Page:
• Teneo Takeaway: Pressure campaigns from activist investors and governments almost certainly helped push some of the world’s largest banks — 34 of the top 50 — to join the alliance.  

Goldman Sachs released a new tool that allows clients to measure the carbon emissions of their portfolio –  including public equity, junk bonds and other corporate debt. Sarah Lawlor, Managing Director and COO of Goldman’s Global Markets Sustainable Solutions Council, said the new carbon analytics tool will help track the achievement of companies’ decarbonization as well as net zero goals.

  • Teneo Takeaway: Goldman’s tool will make it easier for investors to keep track of, and hold constituent companies accountable for, the carbon emissions profiles of their portfolios.

They Said it: ESG Influencers Speak Out

In a Financial Times Op-Ed, Bill Gates wrote about how innovation is taking “center stage” at COP26: “There is now significantly more money for basic research and development and more venture capital for clean start-ups in hard-to-decarbonise sectors than ever before. As a result, some important clean technologies — like sustainable aeroplane fuel, green steel and extra-powerful batteries — now exist and are ready to scale up…. Hundreds of governments and companies have made net zero commitments, and they have billions of dollars to invest. If we create systems that incentivise them to finance these projects and to commit to buying products such as sustainable aviation fuel and green steel, then we stand a chance of speeding up the innovation cycle.”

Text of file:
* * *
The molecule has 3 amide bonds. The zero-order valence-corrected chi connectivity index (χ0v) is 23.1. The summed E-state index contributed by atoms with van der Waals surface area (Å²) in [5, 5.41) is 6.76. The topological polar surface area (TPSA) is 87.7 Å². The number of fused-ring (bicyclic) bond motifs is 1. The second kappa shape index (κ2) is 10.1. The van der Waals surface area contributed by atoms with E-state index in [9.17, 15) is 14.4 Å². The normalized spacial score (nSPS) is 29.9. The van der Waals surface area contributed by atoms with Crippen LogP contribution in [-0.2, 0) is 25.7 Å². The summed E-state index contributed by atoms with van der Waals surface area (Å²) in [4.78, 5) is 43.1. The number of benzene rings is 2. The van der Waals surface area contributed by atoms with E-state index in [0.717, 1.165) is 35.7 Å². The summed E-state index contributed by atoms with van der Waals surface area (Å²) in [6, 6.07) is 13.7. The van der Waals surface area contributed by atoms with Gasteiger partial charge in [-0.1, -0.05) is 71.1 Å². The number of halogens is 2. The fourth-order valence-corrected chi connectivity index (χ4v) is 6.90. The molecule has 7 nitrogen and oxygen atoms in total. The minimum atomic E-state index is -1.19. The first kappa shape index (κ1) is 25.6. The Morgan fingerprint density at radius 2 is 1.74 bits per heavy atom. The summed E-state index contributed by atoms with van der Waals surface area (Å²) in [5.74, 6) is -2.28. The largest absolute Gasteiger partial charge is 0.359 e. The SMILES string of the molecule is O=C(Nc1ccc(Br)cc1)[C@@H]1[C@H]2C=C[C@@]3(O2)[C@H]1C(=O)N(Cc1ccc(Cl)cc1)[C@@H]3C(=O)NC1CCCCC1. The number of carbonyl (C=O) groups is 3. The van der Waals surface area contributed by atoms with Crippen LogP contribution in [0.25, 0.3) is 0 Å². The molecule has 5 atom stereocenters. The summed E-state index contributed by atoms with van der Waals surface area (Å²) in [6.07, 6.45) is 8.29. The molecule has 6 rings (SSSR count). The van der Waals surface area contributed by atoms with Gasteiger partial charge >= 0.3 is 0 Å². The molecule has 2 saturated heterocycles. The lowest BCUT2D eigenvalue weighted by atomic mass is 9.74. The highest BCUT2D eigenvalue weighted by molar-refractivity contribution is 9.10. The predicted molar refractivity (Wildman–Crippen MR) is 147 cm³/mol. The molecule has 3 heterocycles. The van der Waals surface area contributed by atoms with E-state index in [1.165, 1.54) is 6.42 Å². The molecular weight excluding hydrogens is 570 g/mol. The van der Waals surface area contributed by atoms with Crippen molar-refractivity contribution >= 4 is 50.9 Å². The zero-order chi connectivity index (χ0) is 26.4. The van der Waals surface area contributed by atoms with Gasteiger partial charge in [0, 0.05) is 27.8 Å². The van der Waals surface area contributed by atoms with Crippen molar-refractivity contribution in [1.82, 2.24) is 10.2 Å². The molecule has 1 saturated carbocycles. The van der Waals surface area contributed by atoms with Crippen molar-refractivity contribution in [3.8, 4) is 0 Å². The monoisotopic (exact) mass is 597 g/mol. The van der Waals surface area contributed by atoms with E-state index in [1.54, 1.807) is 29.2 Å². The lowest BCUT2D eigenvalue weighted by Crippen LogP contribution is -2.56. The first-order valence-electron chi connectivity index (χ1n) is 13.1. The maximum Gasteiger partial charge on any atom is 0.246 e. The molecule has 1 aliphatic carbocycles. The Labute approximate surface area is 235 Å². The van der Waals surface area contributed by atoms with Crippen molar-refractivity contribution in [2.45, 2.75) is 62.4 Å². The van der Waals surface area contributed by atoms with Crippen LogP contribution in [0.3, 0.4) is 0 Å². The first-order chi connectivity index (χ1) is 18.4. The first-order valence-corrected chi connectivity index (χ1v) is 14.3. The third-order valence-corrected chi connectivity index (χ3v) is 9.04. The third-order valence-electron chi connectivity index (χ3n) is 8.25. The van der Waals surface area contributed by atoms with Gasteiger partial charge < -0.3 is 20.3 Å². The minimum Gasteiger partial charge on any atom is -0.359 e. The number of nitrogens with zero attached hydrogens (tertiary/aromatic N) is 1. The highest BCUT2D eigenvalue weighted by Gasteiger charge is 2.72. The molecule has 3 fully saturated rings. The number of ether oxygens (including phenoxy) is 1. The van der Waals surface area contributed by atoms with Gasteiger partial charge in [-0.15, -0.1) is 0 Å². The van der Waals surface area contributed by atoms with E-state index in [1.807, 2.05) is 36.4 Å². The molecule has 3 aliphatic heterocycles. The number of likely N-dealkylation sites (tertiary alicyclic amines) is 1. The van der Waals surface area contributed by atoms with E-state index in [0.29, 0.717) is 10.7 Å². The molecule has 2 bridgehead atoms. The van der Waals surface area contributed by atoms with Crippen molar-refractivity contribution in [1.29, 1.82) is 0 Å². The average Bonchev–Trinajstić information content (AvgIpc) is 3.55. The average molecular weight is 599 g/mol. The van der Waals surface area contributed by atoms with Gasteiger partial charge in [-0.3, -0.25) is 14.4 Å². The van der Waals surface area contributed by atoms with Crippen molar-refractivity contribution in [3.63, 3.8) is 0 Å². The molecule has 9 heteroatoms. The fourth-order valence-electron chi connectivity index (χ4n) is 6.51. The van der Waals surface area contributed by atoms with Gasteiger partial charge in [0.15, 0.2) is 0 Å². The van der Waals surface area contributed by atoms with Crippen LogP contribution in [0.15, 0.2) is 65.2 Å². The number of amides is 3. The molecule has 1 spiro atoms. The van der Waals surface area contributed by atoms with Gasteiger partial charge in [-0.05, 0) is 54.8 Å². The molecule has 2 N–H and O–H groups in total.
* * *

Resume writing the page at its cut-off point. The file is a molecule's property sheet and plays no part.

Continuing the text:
Looking Ahead: Upcoming ESG Events

  • United Nations, UN COP26 (Glasgow, UK) – 1-12 November
  • Global Reporting Initiative, GRI Summit (Virtual) – 18 November
The views and opinions in these articles are solely of the authors and do not necessarily reflect those of Teneo. They are offered to stimulate thought and discussion and not as legal, financial, accounting, tax or other professional advice or counsel.